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Florida’s Most Wonderful Time of the Year
The Perfect Season for Outdoor Family Activities
Winter has to be every Floridian’s favorite time of the year. Unlike residents in the northern half of the U.S., we don’t spend months with rosy cheeks and battle snow drifts every time we leave our homes. Having grown up in Chicago, I have experience with those conditions. But now that I live somewhere with perfect, summer-like weather from November through May, I’m not sure I ever want a snowy winter again. One of my favorite activities during a Florida winter is tending the garden. Again, growing up in Chicago, we weren’t accustomed to having fresh produce throughout the winter; it was either frozen or canned. But now you can find me spending my free time tending my yard and making a perfect growing environment for our strawberries, lettuce, carrots, and numerous vegetables. In the springtime, our garden becomes a home for what would typically be Midwestern autumn-harvest staples, such as tomatoes, peppers, and green beans.
near our house and dip some poles in the water. We typically toss back the bass we catch. If we want seafood, we can get professionally caught fresh fish from the grocery store. We just enjoy spending a quiet winter afternoon at the lake and connecting over a hobby I bonded with my dad and grandfather over. As a kid, if we went fishing in the winter, it was usually ice fishing — which I never liked. We just stared at holes in an icy lake for long, chilly days, and the only real excitement was when we broke out the hot chocolate. Being in my father’s and grandfather’s position now, I can see the immense joys and frustrations that come with being the parent of a young fisherman. Luckily, Noah picked up the hobby pretty quickly, so I wasn’t picking too many lines out of the weeds for very long. My family and I enjoy spending as much time as we can together outside in the winter. As Floridians know, summers in this state can be brutal. If we’re not staving off sweat at home in the air conditioning, we’re at the beach or lounging by the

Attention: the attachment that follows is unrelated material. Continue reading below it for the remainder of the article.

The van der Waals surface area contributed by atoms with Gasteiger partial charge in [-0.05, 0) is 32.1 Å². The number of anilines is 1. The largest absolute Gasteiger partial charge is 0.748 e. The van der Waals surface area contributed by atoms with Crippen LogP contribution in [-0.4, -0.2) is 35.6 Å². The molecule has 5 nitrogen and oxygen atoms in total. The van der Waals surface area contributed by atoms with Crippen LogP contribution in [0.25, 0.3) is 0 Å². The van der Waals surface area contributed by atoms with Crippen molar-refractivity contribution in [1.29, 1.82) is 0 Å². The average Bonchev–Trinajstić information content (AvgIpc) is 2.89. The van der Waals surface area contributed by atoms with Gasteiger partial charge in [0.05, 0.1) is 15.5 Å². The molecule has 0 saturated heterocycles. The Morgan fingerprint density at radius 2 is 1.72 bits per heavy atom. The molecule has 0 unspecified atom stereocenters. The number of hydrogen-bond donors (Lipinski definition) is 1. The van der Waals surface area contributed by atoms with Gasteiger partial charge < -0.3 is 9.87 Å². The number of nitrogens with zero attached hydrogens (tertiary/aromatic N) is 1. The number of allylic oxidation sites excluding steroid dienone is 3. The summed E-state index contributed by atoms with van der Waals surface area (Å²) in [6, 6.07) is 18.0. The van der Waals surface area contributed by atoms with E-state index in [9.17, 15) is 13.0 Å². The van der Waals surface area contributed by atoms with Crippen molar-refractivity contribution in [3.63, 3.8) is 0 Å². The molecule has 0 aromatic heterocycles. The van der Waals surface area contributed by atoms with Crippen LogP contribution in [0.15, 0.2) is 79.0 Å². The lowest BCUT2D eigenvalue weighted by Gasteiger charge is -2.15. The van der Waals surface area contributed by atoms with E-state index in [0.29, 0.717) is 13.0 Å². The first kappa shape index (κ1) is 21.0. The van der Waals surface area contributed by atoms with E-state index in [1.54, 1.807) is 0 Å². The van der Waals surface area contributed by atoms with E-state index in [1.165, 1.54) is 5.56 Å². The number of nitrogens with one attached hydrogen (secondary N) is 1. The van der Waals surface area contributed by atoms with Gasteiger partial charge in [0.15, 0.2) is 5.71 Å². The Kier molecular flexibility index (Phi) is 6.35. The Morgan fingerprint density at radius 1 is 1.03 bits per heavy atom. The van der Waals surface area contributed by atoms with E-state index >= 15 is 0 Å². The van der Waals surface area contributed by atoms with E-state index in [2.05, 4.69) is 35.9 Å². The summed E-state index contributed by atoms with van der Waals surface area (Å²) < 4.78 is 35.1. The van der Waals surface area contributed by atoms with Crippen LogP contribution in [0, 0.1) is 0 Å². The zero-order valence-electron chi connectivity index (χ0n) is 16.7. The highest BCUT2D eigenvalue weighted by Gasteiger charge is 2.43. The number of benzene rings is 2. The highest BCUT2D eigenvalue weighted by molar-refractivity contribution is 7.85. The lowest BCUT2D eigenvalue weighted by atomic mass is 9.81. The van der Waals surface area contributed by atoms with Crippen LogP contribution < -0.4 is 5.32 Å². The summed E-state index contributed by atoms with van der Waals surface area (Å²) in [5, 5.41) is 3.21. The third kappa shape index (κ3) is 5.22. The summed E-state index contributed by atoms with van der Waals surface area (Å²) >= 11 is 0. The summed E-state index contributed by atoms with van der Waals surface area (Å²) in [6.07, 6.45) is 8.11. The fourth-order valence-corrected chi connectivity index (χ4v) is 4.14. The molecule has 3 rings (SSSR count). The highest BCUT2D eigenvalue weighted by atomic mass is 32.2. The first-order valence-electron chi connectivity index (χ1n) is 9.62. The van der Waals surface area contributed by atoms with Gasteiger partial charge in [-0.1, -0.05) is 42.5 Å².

pool. In the winter, we get out onto the hiking and biking trails. It’s the perfect time to explore and spend outdoor time together, and we’re fortunate that the nice weather lasts for a majority of the year rather than the other way around. But I’d be lying if I said I don’t miss the snow a little bit. Every year, we get our snowy, chilly winter fix by visiting my family for one week and going skiing in Colorado for another. Our skiing habit began because my son wanted to try it, and I’d only been skiing in the Midwest, which is more hilly than mountainous. So we ventured to Colorado, and the trip became a tradition. Even as lifelong Floridians, my wife and kids enjoy getting their snow, sleet, and ice fix for a few weeks each year — though they also enjoy coming back to warm weather. Now that I’ve lived in Florida, raised a family, and established traditions, I have to admit that I couldn’t imagine spending winter any other way.
-Luke Kron, PT Managing Partne
When I’m not digging in the dirt, my son Noah and I like to trek over to the lake
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A GUIDE TO DOWNSIZING What to Keep, Gift, Donate, and Throw Out
Many homeowners reach a point in their lives when they’re ready to move from the house they raised their families in to something smaller and more manageable. While finding the right place can be a challenge, the hardest part of downsizing is often sorting through a lifetime’s worth of possessions. This process, called contents downsizing, is much easier when you follow this four-step system. Start With the Junk Beginning your downsizing with the hardest items will only lead to frustration and inaction. Instead, start by tackling areas of the house that are full of documents, knickknacks, and boxes you haven’t touched in years. These will be the easiest to part with and will put you in the right downsizing mindset. Donate Unwanted Items The next category contains items that are no longer valuable to you or your